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The Savages

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John and Wendy were the names of two of the children in “Peter Pan,” but this John and Wendy aren’t Darlings. They’re Savages.

Subtle name-based symbolism aside, “The Savages” is a sharply funny story about growing up, growing old, and getting over yourself. Written and directed by Tamara Jenkins (“Slums of Beverly Hills”), it presents a dilemma not often addressed in movies: How can you have a midlife crisis when you don’t have a life to begin with?

Wendy Savage (Laura Linney) and her brother John (Philip Seymour Hoffman) are both single, both close to 40 years old, and both playwrights. The difference is that John is a theater professor at a Buffalo, N.Y., college, while Wendy works temp jobs in Manhattan and applies for one playwright fellowship after another. John has a longtime girlfriend (Cara Seymour) whom he has avoided marrying; Wendy sleeps with a married man (Peter Friedman) who lives in her building. The Savage siblings, as you can see, are going nowhere.

Their lives are jump-started when their father (Philip Bosco) starts to lose his mind. He’s been living with a widow in Sun City, Ariz., for years and has had very little contact with his children, but when he starts writing on the walls with his own poop, the home-health nurse figures it’s time to involve the family. Dad needs to move into a nursing home, or something, and Wendy and John must figure out what to do.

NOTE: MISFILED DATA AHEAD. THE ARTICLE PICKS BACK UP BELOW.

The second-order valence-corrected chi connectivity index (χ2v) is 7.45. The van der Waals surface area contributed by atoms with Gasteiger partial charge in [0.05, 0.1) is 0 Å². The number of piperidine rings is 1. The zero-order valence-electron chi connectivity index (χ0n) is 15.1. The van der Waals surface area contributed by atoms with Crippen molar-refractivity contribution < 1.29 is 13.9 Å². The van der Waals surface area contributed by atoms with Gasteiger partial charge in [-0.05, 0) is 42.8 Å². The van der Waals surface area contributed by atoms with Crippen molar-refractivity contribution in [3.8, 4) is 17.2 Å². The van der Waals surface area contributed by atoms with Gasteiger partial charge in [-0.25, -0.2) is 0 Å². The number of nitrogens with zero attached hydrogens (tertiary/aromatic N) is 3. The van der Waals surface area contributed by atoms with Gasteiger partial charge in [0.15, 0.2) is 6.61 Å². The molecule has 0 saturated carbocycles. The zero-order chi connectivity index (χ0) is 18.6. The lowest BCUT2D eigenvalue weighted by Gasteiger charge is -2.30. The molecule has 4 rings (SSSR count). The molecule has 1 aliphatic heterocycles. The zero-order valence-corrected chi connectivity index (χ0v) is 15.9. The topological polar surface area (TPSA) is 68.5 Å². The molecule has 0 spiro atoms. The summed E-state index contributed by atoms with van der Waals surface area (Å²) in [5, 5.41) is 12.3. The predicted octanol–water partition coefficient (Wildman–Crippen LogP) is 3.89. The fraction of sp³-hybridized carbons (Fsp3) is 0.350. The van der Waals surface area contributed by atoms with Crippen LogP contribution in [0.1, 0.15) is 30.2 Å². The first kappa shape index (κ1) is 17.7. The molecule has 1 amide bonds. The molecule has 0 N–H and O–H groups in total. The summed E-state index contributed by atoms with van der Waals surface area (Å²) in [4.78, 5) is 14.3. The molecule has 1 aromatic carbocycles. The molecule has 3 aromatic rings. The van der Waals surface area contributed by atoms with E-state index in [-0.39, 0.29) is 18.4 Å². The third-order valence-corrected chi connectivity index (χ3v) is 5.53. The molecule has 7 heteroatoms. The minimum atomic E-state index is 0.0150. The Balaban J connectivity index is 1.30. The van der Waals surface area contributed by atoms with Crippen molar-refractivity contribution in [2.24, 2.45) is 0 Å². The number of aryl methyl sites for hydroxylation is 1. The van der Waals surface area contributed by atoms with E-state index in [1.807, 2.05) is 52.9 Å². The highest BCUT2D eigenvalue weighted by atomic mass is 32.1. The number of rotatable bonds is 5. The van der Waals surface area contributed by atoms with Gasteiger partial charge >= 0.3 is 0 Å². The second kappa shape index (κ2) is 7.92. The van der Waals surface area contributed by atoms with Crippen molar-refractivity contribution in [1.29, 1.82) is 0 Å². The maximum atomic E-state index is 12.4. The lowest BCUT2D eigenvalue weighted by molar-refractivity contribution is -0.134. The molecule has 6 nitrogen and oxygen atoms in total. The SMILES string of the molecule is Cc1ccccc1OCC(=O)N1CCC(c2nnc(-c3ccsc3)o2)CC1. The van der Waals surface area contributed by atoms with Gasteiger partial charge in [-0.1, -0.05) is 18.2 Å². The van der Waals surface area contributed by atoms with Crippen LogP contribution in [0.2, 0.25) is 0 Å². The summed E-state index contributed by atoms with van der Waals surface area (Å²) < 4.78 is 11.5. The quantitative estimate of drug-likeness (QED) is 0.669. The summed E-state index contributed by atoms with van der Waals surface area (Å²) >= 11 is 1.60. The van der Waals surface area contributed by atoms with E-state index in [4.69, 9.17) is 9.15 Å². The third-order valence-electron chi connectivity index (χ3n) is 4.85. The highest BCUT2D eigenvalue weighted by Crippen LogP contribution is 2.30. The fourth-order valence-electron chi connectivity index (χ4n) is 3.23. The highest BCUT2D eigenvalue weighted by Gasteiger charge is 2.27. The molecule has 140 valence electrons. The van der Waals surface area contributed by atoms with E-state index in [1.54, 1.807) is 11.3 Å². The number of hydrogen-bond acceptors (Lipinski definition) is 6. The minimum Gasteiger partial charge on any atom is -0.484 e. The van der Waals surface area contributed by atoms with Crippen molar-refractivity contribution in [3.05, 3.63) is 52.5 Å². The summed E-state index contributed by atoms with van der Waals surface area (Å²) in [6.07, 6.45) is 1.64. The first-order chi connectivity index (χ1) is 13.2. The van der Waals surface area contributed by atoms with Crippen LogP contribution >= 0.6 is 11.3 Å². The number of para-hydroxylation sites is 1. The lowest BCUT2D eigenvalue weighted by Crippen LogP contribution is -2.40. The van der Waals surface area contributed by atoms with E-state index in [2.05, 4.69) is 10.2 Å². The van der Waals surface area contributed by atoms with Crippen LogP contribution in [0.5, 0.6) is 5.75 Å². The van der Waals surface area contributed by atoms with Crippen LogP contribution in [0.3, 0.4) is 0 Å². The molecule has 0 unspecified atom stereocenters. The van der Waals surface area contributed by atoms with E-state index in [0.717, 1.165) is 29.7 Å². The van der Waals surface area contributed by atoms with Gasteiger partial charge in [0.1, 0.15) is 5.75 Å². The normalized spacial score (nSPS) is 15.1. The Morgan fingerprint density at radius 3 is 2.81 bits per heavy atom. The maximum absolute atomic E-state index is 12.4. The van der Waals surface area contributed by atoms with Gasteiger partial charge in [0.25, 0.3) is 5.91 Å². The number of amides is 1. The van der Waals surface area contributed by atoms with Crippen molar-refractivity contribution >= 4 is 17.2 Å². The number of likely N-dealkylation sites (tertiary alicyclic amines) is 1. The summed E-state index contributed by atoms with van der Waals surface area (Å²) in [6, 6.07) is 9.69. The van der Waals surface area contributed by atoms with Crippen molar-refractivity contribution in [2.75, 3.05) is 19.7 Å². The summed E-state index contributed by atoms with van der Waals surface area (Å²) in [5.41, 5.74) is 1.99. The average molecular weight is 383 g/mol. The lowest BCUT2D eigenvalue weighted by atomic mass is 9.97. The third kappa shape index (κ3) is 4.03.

Linney and Hoffman both excel at playing rumpled, dowdy, unfortunate adults, and their chemistry as sister and brother is completely believable. Both well-educated (maybe overmuch so), John and Wendy can reference literature in their arguments, yet can be petty and stubborn, too. They can also express hilarious exasperation with one another with just a glance, exactly the way real siblings can.

Jenkins achieves some real poignance, too, as her characters face the imminent death of their father. (Their mother has never been in the picture.) It’s trite to say that their father’s decline is a wake-up call about their own mortality, but that’s what it is. Dad’s life is almost over; what have we done with ours?

The dismal New York winter during which the film is set and the story’s heady themes of aging and death give the film a melancholy undertone. I think you’ll remember the laughs most, though — smartly written, perfectly delivered dialogue, accompanied by a sunny, hopeful ending. Forty-year-old slackers dealing with their parents are common in independent films, but Linney and Hoffman (and Jenkins’ sharp screenplay) make this one memorable.

B+ (1 hr., 53 min.; R, scattered harsh profanity, brief sexuality.)

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